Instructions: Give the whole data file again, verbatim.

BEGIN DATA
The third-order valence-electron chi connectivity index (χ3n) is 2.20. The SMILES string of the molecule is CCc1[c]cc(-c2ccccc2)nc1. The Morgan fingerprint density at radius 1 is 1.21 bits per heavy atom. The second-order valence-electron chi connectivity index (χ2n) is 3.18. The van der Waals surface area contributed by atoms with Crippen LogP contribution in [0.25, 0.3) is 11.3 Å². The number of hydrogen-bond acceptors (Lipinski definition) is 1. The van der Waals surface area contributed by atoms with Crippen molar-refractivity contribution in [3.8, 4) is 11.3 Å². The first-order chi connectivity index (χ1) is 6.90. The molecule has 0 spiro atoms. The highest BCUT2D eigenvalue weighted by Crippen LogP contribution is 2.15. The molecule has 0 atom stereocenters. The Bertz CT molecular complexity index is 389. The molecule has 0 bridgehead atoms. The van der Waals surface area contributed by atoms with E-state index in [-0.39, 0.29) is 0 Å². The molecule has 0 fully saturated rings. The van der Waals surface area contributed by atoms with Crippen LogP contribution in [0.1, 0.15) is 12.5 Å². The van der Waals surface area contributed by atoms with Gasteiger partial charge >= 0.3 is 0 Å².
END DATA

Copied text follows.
The third-order valence-electron chi connectivity index (χ3n) is 2.20. The SMILES string of the molecule is CCc1[c]cc(-c2ccccc2)nc1. The Morgan fingerprint density at radius 1 is 1.21 bits per heavy atom. The second-order valence-electron chi connectivity index (χ2n) is 3.18. The van der Waals surface area contributed by atoms with Crippen LogP contribution in [0.25, 0.3) is 11.3 Å². The number of hydrogen-bond acceptors (Lipinski definition) is 1. The van der Waals surface area contributed by atoms with Crippen molar-refractivity contribution in [3.8, 4) is 11.3 Å². The first-order chi connectivity index (χ1) is 6.90. The molecule has 0 spiro atoms. The highest BCUT2D eigenvalue weighted by Crippen LogP contribution is 2.15. The molecule has 0 atom stereocenters. The Bertz CT molecular complexity index is 389. The molecule has 0 bridgehead atoms. The van der Waals surface area contributed by atoms with E-state index in [-0.39, 0.29) is 0 Å². The molecule has 0 fully saturated rings. The van der Waals surface area contributed by atoms with Crippen LogP contribution in [0.1, 0.15) is 12.5 Å². The van der Waals surface area contributed by atoms with Gasteiger partial charge >= 0.3 is 0 Å².